88. Priapea can be found in the multi-author collection of the Anthologia Graeca (3rd c. b.c.e.), the Appendix Vergiliana (1st c. –6th c. c.e.), and eighty Latin epigrams in the Carmina Priapea (dated to the 1st or 2nd c. c.e., abbreviated CP). There are also scattered poems in the works of Catullus (frag. 2), Horace (S. 1.8), Tibullus (1.4), Ov. (Fast. 1.391–440, 6.319–48), Columella (Rust. 10.31–34), Martial (6.16, 6.49, 6.72, 6.73, 7.91, 8.40, 14.70), and inscriptions (e.g., CIL 14.3565). For a comprehensive discussion of the sources, see Parker, Priapea, 1–31; Eugene Michael O'Connor, Symbolum Salacitatis: A Study of the God Priapus as a Literary Character (Frankfurt: Lang, 1989), 54–99. For this paper, I use the most recent critical edition, Carmen Codoñer and Juan A. González Iglesias, Priapea (Huelva: University of Huelva, 2015), consulting two other editions: Parker, Priapea and Richard Walter Hooper, The Priapus Poems: Erotic Epigrams from Ancient Rome (University of Illinois Press, 1999).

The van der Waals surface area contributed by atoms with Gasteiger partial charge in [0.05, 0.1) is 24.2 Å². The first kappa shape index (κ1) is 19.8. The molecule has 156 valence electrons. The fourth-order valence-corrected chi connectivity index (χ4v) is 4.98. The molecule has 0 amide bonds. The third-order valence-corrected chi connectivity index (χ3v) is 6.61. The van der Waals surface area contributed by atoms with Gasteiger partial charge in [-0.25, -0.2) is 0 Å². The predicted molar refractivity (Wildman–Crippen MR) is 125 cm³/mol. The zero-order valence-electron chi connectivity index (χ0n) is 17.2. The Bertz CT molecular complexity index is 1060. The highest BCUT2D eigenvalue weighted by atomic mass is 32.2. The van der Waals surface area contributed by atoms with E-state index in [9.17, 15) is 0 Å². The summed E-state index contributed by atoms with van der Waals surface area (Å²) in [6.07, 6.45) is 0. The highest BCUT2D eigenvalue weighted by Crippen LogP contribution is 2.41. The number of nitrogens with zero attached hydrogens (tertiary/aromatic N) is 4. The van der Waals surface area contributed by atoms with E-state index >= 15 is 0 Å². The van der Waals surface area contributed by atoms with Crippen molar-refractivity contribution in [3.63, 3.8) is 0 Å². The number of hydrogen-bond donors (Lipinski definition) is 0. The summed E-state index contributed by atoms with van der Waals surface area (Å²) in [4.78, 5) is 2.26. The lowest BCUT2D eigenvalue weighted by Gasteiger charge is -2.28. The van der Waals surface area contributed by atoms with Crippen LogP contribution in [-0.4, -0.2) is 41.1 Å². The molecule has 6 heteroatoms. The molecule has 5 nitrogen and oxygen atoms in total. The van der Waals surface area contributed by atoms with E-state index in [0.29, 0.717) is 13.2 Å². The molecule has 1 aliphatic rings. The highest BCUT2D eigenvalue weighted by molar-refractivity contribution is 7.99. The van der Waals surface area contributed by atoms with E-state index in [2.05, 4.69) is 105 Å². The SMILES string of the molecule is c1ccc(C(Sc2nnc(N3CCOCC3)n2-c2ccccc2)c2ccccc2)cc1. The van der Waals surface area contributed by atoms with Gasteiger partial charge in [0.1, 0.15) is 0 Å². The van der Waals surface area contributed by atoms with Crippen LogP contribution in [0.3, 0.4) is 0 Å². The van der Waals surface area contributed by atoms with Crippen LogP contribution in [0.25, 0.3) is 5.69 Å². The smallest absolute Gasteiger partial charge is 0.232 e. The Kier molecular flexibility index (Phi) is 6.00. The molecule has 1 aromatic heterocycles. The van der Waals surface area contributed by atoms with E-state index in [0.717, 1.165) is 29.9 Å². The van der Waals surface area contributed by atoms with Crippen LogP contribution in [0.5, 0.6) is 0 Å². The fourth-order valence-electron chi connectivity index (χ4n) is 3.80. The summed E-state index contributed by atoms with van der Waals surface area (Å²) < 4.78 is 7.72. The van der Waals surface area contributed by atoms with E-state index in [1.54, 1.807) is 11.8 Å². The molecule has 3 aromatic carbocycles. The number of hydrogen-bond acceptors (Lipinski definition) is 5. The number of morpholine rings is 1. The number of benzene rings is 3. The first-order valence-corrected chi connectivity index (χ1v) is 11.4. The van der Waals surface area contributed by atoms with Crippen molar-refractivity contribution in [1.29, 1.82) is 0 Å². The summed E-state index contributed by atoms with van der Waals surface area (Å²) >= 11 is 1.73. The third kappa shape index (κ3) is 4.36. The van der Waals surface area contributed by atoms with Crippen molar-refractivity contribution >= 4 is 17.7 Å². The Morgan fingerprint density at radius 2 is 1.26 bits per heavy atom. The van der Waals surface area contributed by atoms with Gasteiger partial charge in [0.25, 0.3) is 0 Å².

89. There is a lively debate over whether the epigrams found in the collections were in fact transcribed from statue pedestals and shrines or authored by a single or multiple author(s). On the debate, see Parker, Priapea, 32–36; Richlin, Garden of Priapus, 141–43; James Uden, "Impersonating Priapus," AJP 128.1 (2007): 8; Codoñer and Iglesias, Priapea, 36–37.

90. Hooper, The Priapus Poems, 19–20; Uden, "Impersonating Priapus," 8; Lowell Edmunds, "Horace's Priapus: A Life on the Esquiline (Sat. 1.8)," CQ 59.1 (2009): 126.

91. Codoñer and Iglesias, Priapea, 144; trans. Parker, Priapea, 85, modified. Cf. Anthologia Graeca 16.242 (LCL 86:304–5); CP 6, 9, 20 (Codoñer and Iglesias, Priapea, 134, 140, 166).